The unprecedented nature of the COVID-19 pandemic has left many families feeling vulnerable. A new Florida State University study suggests single mothers have been put in a particularly tough spot when choosing childcare or schooling.
Melissa Radey, a professor in the College of Social Work, and Joedrecka Brown Speights, a professor in the College of Medicine, conducted a study that explored how COVID-19 influenced the economic, social, psychological and physical well-being of low-income, single-mother families during the early months of the pandemic.
Their article, “I Don’t Have Much of a Choice: Low-Income Single Mothers’ COVID-19 School and Care Decisions,” suggests that single mothers have had “no choice” in their school and care decisions during the pandemic.
“The lack of choice mothers feel in the care decisions for their young children during the COVID-19 pandemic is concerning,” Radey said. “We talked to mothers about their care decisions for Fall 2020, and the angst mothers feel likely continues today amid the surge of Delta-variant COVID-19 cases.”
The study showed that mothers’ decisions mainly centered around three themes – the fear of the COVID-19 virus, work requirements and child needs.
“Putting children first led to limited options,” the study noted. “Few mothers contemplated options beyond trying to meet necessities; mothers made decisions largely on the basis of constraints.”
“During the interviews, it was clear the majority of mothers focused on their children’s safety and financial well-being,” Radey said. “The bottom line was that all mothers wanted to do what was best for their children when making decisions.”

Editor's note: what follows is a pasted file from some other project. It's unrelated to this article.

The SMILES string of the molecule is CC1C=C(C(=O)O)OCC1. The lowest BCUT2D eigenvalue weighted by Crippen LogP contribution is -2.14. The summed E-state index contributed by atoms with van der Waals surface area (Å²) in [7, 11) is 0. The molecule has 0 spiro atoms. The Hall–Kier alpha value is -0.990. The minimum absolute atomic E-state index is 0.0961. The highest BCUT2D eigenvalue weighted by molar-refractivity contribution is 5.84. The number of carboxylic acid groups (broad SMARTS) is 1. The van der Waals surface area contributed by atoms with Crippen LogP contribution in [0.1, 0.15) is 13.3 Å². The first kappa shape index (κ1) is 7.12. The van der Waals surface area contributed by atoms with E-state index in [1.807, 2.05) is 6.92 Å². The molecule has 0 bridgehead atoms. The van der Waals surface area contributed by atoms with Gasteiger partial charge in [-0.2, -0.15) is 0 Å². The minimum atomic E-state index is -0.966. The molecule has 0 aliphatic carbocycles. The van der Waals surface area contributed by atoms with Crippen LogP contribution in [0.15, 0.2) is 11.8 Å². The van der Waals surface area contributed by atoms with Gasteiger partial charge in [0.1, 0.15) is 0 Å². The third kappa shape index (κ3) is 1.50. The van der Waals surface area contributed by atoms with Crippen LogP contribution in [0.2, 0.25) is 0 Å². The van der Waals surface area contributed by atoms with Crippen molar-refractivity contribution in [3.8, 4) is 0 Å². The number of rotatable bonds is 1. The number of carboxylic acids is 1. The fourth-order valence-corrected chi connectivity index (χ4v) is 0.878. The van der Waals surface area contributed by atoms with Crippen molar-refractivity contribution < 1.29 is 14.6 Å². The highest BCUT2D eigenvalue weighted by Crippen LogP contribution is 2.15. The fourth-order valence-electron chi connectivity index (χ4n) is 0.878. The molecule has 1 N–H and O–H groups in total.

Radey and Brown Speights, with the help of internal funding from the FSU Office of Research, interviewed 34 low-income single mothers about their experiences during the pandemic.
Race was the only socioeconomic factor that seemed to influence the decision-making process. Given the high levels of mistrust in government officials, Black mothers were more likely to select home-based care than white mothers.
“We need to find ways to increase choice,” Radey said. “Providing timely, accurate information about the risk of COVID-19 and available care options is one first step to promote informed choice as well as the well-being of these vulnerable families.”
The study has been selected to feature in Wiley’s Research Headlines, a prestigious publishing company. Wiley’s Research Headlines is known for sending summaries of the most newsworthy research to thousands of journalists and media personnel across the country.
“So much of what we have heard about the impacts of COVID-19 on families comes from popular media accounts,” said Jim Clark, dean and professor of the College of Social Work. “This research study uses ‘experience-close,’ social science methods to hear directly from single mothers about their pandemic experiences, especially the difficult decisions they face in caring for their children. Dr. Radey and Dr. Brown Speights have produced a sobering analysis.”
Radey and her team hope that this data will help inform efforts to aid single-mother families as they make essential childcare decisions during emergency situations in the future.